And then Pavlov arrived in time - with Spanish experience in the combat use of LT and data on French tanks.
  2. Razvedka_Boem
    Razvedka_Boem 14 June 2016 07: 25
    +1
    At a distance of 500 yards (457 meters), an armor-piercing projectile could penetrate 53 mm thick homogeneous armor located at an angle of 300 to the vertical

    Error in the text. "at an angle of 300 to the vertical". Should be - at an angle of 30 degrees to the vertical.
  3. qwert
    qwert 14 June 2016 07: 25
    0
    And what was the Americans to do? They could not create a heavy tank at all. The average M3 was utter nonsense. I had to stamp M2. By the way, it is interesting to compare it in size and reservation with the Soviet light T-70 and T-80.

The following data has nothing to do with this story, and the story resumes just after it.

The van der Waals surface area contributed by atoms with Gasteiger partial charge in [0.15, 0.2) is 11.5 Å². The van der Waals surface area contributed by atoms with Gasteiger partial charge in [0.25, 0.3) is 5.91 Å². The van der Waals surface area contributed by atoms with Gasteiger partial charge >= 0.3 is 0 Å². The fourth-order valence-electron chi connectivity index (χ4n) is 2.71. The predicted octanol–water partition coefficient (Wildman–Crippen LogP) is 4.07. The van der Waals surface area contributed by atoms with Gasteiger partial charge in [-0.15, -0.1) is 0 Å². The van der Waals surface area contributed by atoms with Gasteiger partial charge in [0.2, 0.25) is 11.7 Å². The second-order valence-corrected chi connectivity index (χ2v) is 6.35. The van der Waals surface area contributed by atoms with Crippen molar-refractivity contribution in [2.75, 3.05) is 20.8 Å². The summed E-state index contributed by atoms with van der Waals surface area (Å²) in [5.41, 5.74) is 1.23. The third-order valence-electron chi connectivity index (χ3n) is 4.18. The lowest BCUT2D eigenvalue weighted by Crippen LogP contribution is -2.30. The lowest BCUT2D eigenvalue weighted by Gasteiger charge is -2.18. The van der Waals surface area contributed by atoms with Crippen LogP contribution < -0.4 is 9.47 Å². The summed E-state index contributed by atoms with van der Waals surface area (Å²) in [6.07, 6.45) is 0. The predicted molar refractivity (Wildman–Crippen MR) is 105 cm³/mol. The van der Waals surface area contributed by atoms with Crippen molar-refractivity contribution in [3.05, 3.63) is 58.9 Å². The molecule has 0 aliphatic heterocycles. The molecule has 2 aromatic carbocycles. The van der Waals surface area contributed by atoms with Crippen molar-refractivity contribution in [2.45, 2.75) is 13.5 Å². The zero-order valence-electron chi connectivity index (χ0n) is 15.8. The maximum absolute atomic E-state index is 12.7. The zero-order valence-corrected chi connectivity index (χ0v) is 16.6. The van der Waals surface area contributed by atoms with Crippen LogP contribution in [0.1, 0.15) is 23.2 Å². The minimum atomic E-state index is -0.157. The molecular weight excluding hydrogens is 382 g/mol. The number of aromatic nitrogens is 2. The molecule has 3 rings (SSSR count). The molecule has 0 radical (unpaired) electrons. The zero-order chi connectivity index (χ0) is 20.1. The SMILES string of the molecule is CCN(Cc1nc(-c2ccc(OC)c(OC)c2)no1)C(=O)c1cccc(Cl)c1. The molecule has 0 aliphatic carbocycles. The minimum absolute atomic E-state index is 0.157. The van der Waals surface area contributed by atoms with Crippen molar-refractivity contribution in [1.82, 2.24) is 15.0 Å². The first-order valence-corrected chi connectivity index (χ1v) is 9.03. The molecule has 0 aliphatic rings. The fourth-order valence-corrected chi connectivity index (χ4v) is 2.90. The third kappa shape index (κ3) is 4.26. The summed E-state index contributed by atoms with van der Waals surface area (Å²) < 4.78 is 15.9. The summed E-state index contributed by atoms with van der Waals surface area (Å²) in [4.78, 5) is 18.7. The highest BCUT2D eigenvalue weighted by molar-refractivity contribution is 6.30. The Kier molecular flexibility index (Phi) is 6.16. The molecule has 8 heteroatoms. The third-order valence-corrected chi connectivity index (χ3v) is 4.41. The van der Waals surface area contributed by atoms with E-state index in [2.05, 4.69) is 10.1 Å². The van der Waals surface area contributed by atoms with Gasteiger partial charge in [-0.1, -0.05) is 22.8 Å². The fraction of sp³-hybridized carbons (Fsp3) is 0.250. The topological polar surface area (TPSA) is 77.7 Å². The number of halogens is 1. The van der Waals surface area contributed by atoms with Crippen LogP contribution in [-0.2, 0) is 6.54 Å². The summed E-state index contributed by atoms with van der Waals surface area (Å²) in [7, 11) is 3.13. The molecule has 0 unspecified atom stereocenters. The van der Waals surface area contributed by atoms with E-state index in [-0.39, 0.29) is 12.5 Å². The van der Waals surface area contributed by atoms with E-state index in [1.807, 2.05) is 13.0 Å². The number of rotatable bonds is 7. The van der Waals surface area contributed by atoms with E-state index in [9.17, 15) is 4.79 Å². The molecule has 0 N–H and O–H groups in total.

1. Cherkashin Ivan
      Cherkashin Ivan 14 June 2016 09: 38
      +1
      An incomplete comparison will come out. Yes t70 was less than M3, probably this gave him an advantage on the ground. The armor and cannon for LT are also good, especially for starting a war. But there is one very serious problem, a crew of two.
    2. voyaka uh
      voyaka uh 14 June 2016 14: 41
      -1
      "By the way, it is interesting to compare it in terms of size and armor with the Soviet light T-70 and T-80" ////

      You can compare with the T-34.
      As you can see, the forehead of the T-34 case, as it was in 1940, was 45 mm, so
      and remained in 1945 - 45 mm.
      The tower at T-34-85 received a strong reservation, and the building
      - without changes.
    3. The comment was deleted.